locations and channels where part 15 auditory assistance devices are 
operated may increase by expanding their permissible uses to include 
simultaneous translation, the market for and use of these devices 
should remain limited and they would not be ubiquitously deployed. The 
Commission expected that this outcome, coupled with their relatively 
low fundamental emissions limit, would help prevent increased use of 
part 15 auditory assistance devices for simultaneous translation from 
causing harmful interference to authorized services.
    11. The Commission was not persuaded that increased use of part 15 
auditory assistance devices for simultaneous translation would 
interfere with other part 15 auditory assistance devices providing 
auditory assistance by ``crowding'' the frequencies. As noted, these 
devices' fundamental signals may transmit in bandwidths up to 200 
kilohertz wide in the 72-73 MHz, 74.6 74.8 MHz, and 75.2-76 MHz bands, 
so ample spectrum would be available for multiple applications. 
Further, part 15 auditory assistance devices' low power levels would 
enable other parties to re-use their frequencies at nearby locations.
    12. With respect to part 15 auditory assistance devices' unwanted 
emissions (i.e., emissions outside of the 200 kilohertz necessary 
bandwidths), comments were mixed on whether the Commission should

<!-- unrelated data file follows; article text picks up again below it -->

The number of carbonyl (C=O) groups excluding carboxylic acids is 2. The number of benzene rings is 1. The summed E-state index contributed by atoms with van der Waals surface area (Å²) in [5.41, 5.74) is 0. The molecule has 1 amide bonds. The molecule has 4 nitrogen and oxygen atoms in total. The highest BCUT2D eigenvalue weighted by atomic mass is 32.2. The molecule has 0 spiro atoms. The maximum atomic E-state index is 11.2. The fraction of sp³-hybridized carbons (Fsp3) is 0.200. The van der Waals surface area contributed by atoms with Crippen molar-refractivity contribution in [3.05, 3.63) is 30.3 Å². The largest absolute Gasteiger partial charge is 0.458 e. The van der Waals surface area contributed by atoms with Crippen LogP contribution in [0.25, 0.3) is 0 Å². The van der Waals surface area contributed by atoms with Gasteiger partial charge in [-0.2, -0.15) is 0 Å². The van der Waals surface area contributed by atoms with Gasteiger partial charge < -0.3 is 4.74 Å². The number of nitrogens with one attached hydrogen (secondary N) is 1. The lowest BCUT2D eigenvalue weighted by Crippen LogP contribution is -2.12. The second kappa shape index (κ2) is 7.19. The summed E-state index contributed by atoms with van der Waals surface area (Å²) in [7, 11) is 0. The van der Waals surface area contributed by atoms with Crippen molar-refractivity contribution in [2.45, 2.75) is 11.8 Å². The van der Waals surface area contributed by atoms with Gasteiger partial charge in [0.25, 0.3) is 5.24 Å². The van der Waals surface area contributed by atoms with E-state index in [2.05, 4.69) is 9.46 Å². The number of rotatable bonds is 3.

modify the limit for these emissions. In the Auditory Assistance Device 
NPRM, the Commission proposed that part 15 auditory assistance devices' 
out-of-band emissions limit be lowered to the general emissions limits 
for other unlicensed devices that are specified in rule Sec.  15.209. 
The Commission noted that expanding the permissible use of these 
devices at any location could increase their use at locations where 
they are not also used to provide auditory assistance to disabled 
individuals as well as increase the number of channels operated at any 
given location to provide both auditory assistance and simultaneous 
translation. Out of concern that the unwanted emissions from increased 
use of part 15 auditory assistance devices for simultaneous 
interpretation could degrade the reception of particularly sensitive 
VHF TV channels 2-6, the Commission decided to lower the unwanted 
emissions limit of part 15 auditory assistance devices to the emissions 
limit in Sec.  15.209 that is applicable to other unlicensed devices.

[[Page 34924]]